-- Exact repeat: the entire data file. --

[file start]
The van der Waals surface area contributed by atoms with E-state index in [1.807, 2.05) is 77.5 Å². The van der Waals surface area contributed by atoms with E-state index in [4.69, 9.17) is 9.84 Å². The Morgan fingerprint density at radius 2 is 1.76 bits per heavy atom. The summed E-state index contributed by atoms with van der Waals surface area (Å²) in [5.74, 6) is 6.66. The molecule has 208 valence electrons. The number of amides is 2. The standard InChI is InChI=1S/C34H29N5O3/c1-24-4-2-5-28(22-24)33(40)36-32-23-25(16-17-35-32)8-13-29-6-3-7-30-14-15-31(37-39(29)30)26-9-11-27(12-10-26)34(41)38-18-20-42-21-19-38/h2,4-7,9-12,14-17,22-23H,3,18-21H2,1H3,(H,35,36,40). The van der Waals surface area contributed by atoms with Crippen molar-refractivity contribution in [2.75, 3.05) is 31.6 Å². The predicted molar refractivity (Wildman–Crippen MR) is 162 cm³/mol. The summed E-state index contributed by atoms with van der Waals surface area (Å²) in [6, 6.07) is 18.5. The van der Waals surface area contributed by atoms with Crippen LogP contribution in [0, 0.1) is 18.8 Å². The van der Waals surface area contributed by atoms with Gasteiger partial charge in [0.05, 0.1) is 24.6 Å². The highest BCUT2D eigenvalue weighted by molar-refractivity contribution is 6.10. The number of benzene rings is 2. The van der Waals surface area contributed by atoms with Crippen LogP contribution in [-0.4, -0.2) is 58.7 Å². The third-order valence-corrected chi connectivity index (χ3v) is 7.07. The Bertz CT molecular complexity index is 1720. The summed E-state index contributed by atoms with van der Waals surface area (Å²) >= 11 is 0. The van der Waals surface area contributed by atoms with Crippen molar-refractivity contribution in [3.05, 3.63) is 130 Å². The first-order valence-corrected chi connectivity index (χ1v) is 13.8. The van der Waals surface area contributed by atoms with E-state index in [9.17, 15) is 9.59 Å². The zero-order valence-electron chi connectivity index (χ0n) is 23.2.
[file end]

The van der Waals surface area contributed by atoms with E-state index in [1.807, 2.05) is 77.5 Å². The van der Waals surface area contributed by atoms with E-state index in [4.69, 9.17) is 9.84 Å². The Morgan fingerprint density at radius 2 is 1.76 bits per heavy atom. The summed E-state index contributed by atoms with van der Waals surface area (Å²) in [5.74, 6) is 6.66. The molecule has 208 valence electrons. The number of amides is 2. The standard InChI is InChI=1S/C34H29N5O3/c1-24-4-2-5-28(22-24)33(40)36-32-23-25(16-17-35-32)8-13-29-6-3-7-30-14-15-31(37-39(29)30)26-9-11-27(12-10-26)34(41)38-18-20-42-21-19-38/h2,4-7,9-12,14-17,22-23H,3,18-21H2,1H3,(H,35,36,40). The van der Waals surface area contributed by atoms with Crippen molar-refractivity contribution in [2.75, 3.05) is 31.6 Å². The predicted molar refractivity (Wildman–Crippen MR) is 162 cm³/mol. The summed E-state index contributed by atoms with van der Waals surface area (Å²) in [6, 6.07) is 18.5. The van der Waals surface area contributed by atoms with Crippen LogP contribution in [0, 0.1) is 18.8 Å². The van der Waals surface area contributed by atoms with Gasteiger partial charge in [0.05, 0.1) is 24.6 Å². The highest BCUT2D eigenvalue weighted by molar-refractivity contribution is 6.10. The number of benzene rings is 2. The van der Waals surface area contributed by atoms with Crippen LogP contribution in [-0.4, -0.2) is 58.7 Å². The third-order valence-corrected chi connectivity index (χ3v) is 7.07. The Bertz CT molecular complexity index is 1720. The summed E-state index contributed by atoms with van der Waals surface area (Å²) >= 11 is 0. The van der Waals surface area contributed by atoms with Crippen molar-refractivity contribution in [3.05, 3.63) is 130 Å². The first-order valence-corrected chi connectivity index (χ1v) is 13.8. The van der Waals surface area contributed by atoms with E-state index in [9.17, 15) is 9.59 Å². The zero-order valence-electron chi connectivity index (χ0n) is 23.2.